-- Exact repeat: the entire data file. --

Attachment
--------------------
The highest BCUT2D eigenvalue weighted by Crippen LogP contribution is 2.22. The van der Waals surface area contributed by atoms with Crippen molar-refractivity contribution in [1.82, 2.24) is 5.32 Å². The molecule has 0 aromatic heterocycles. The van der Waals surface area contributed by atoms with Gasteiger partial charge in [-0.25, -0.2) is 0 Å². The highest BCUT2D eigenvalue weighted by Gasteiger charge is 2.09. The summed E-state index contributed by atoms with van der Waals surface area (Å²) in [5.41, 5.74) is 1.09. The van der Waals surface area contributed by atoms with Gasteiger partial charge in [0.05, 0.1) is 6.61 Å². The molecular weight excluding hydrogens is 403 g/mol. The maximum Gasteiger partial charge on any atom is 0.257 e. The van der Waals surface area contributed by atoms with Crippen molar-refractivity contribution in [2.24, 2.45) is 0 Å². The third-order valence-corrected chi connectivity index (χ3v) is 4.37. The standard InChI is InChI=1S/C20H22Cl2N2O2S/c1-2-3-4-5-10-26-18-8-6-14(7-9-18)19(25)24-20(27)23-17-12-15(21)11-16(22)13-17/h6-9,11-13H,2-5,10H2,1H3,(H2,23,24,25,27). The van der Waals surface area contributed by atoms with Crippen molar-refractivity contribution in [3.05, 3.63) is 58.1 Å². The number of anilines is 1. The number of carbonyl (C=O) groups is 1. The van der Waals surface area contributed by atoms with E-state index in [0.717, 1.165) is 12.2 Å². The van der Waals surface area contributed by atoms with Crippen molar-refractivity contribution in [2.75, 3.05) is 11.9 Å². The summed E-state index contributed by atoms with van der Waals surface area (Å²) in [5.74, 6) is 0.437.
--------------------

The highest BCUT2D eigenvalue weighted by Crippen LogP contribution is 2.22. The van der Waals surface area contributed by atoms with Crippen molar-refractivity contribution in [1.82, 2.24) is 5.32 Å². The molecule has 0 aromatic heterocycles. The van der Waals surface area contributed by atoms with Gasteiger partial charge in [-0.25, -0.2) is 0 Å². The highest BCUT2D eigenvalue weighted by Gasteiger charge is 2.09. The summed E-state index contributed by atoms with van der Waals surface area (Å²) in [5.41, 5.74) is 1.09. The van der Waals surface area contributed by atoms with Gasteiger partial charge in [0.05, 0.1) is 6.61 Å². The molecular weight excluding hydrogens is 403 g/mol. The maximum Gasteiger partial charge on any atom is 0.257 e. The van der Waals surface area contributed by atoms with Crippen molar-refractivity contribution in [2.24, 2.45) is 0 Å². The third-order valence-corrected chi connectivity index (χ3v) is 4.37. The standard InChI is InChI=1S/C20H22Cl2N2O2S/c1-2-3-4-5-10-26-18-8-6-14(7-9-18)19(25)24-20(27)23-17-12-15(21)11-16(22)13-17/h6-9,11-13H,2-5,10H2,1H3,(H2,23,24,25,27). The van der Waals surface area contributed by atoms with Crippen molar-refractivity contribution in [3.05, 3.63) is 58.1 Å². The number of anilines is 1. The number of carbonyl (C=O) groups is 1. The van der Waals surface area contributed by atoms with E-state index in [0.717, 1.165) is 12.2 Å². The van der Waals surface area contributed by atoms with Crippen molar-refractivity contribution in [2.75, 3.05) is 11.9 Å². The summed E-state index contributed by atoms with van der Waals surface area (Å²) in [5.74, 6) is 0.437.